Would having 4 states per "bit" rather than 2 mean twice the storage space?

Pretty straightforward fundamental, albeit naive, question:

Would having 4 states per "bit" rather than 2 mean twice the storage space? In case that isn't clear, I mean as in if every "storage structure", rather than only representing 2 values, (base 2 : 0, 1), could represent 4 values (base 4 : 0, 1, 2, 3).

• I don't know that it means 2x the storage space as there are some costs with storing the multiple levels. Oct 10, 2017 at 2:49
• See Multi-Level Cell, as used in much flash memory. They're now moving to Triple-Level Cell, or three bits of data per physical cell. Oct 10, 2017 at 5:54
• A "bit" is defined as having two states, so a storage cell with four states would store two bits per definition. Oct 10, 2017 at 6:42
• @JacquesB while technically correct (the best kind) that's clearly not what the asker meant. Oct 10, 2017 at 8:34
• If one "bit" with 4 states is as fat as two "bits" with two states each, the storage space is identical. Oct 10, 2017 at 9:03

The word you are looking for is not "bit" but "symbol." "Symbol" is the word used to describe the process of mapping hardware signals (such as voltages or magnetic patterns) into logical bits. If a symbol may have 4 states, it can encode 2 bits worth of information.

Of course, we aren't saying anything about the resource usage of the symbol in that argument. If you're sending symbols along a wire as voltages, the different symbols look more and more similar as you increase the number of states per symbol. If I have a 0-5V wire, and 2 states per symbol (1 bit), my two states are 0V and 5V, with 5V between each symbol. If I have the same wire, but encode 4 states per symbol (2 bits), my states are 0V, 1.66V, 3.33V and 5V. That's 1.66V between each symbol. It's now easier for noise to corrupt my signal.

There is a law relating these, known as Shannon's Law which relates the bandwidth (in bits) to the rate of errors which occur due to noise on the line. It turns out that there's a limit to how many bits you can cram across a wire. Using more symbols leads to more errors, requiring more error correction.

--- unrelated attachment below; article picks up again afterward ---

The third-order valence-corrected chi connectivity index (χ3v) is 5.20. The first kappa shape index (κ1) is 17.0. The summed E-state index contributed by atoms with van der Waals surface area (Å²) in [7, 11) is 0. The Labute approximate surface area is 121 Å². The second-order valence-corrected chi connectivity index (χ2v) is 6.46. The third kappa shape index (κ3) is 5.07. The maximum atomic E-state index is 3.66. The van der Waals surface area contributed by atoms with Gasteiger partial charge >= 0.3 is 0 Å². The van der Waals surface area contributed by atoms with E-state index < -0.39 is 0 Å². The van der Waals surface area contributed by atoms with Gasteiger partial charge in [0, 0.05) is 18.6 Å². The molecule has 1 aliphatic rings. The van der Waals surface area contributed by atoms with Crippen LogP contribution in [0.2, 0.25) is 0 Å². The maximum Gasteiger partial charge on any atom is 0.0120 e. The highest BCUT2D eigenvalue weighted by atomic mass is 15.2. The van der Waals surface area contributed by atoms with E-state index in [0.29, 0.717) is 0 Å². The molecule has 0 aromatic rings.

We do use this technique in real life. Digital television uses QAM-64, with 64 states (and thus 6 bits per symbol). Ethernet uses 4 voltage levels, so 2 bits per symbol.

Edit: I used bit transmission rates rather than storage because it's more common to see symbols with more states in transmission, so I could make the story more clear. If one wishes to specifically look at storage and storage alone, one could look at Multi-Level Cells in flash memory, as Someone Somewhere mentioned in the comments. Such memory uses the exact same approach, storing 3 bits as 16 different charge levels of a capacitor. (or more!)

• Comments are not for extended discussion; this conversation has been moved to chat. Oct 12, 2017 at 12:33
• this answer is completely wrong on account of Ethernet. See here - usual 100Base-T has MLT3 with 3 levels, and 1000Base-T has PAM5 with 5 levels, 10GBase-T has PAM16 with 16 levels. There ain't any version of Ethernet that has 4 levels that I know of or that I could find anywhere. @CortAmmon where on Wikipedia did you find that Ethernet has 4 voltage levels? I'd be more than happy to dig into it and verify where that comes from.
– user88637
Oct 13, 2017 at 16:57

One quarternary memory cell can store exactly as much information as 2 binary memory cells:

Quaternary Binary
0          00
1          01
2          10
3          11

So if you have same number of memory cells, but they are quarternary, then you have twice as much memory. But if this quad cell takes twice as much space on a chip, then there is no benefit.

Or another way, if you had 1 gigaquad of some quartenary storage, it could store as much information as 2 gigabits of normal binary memory, because each quad could be expressed with two bits.

In a way this whole line of though is just of academic interest. You can already think that memory chips store for example 2^32 state cells, because you can not fetch 1 bit from them, you always get a full word. And if in future someone came up a way to store that word in 4-state physical cells more efficiently than in 2-state cells, then that would be used, but it wouldn't be visible outside the memory chip, it would still handle full memory words only, which can have for example 2^32 different states.

• "One quarternary memory cell can store exactly as much information as 2 binary memory cells" true but 2 base-4 numbers can hold four times as much as two base-2 values. Oct 10, 2017 at 15:43
• @JimmyJames Four times as many possible states is not the same thing as four times as much storage. See the conversation under Richard Dunn's answer. Oct 10, 2017 at 16:44
• For me, the obvious follow-up question to this answer is, "Well... do quad cells take twice as much space on chip?". Oct 10, 2017 at 16:51
• Then I'll rephrase: four times as many possible states is not the same thing as four times as much information. Oct 10, 2017 at 16:52
• @JimmyJames That is a contradiction. 2 quad cells equal 4 binary cels. So you are saying that 4 binary cells stores 4 times as much information as 2 binary cells, even though it is just 2x as many cells. IOW, you are wrong, at least if you calculate information as "bits" (or bytes, or terabytes).
– hyde
Oct 10, 2017 at 18:48